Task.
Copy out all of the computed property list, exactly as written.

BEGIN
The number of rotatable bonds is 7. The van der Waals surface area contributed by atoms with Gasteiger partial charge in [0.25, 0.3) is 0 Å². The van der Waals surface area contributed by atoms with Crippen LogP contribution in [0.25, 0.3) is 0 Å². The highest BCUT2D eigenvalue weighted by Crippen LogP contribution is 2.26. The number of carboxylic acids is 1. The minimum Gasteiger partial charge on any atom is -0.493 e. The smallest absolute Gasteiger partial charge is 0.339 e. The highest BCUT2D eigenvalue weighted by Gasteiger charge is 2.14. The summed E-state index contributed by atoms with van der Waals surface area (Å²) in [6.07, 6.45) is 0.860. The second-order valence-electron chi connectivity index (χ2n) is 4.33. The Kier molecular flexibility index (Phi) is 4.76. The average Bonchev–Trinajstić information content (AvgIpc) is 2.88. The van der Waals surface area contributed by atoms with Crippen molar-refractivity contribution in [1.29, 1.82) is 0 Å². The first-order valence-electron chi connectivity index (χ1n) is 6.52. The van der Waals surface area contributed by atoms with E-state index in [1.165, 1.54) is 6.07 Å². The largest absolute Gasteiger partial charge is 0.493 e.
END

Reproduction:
The number of rotatable bonds is 7. The van der Waals surface area contributed by atoms with Gasteiger partial charge in [0.25, 0.3) is 0 Å². The van der Waals surface area contributed by atoms with Crippen LogP contribution in [0.25, 0.3) is 0 Å². The highest BCUT2D eigenvalue weighted by Crippen LogP contribution is 2.26. The number of carboxylic acids is 1. The minimum Gasteiger partial charge on any atom is -0.493 e. The smallest absolute Gasteiger partial charge is 0.339 e. The highest BCUT2D eigenvalue weighted by Gasteiger charge is 2.14. The summed E-state index contributed by atoms with van der Waals surface area (Å²) in [6.07, 6.45) is 0.860. The second-order valence-electron chi connectivity index (χ2n) is 4.33. The Kier molecular flexibility index (Phi) is 4.76. The average Bonchev–Trinajstić information content (AvgIpc) is 2.88. The van der Waals surface area contributed by atoms with Crippen molar-refractivity contribution in [1.29, 1.82) is 0 Å². The first-order valence-electron chi connectivity index (χ1n) is 6.52. The van der Waals surface area contributed by atoms with E-state index in [1.165, 1.54) is 6.07 Å². The largest absolute Gasteiger partial charge is 0.493 e.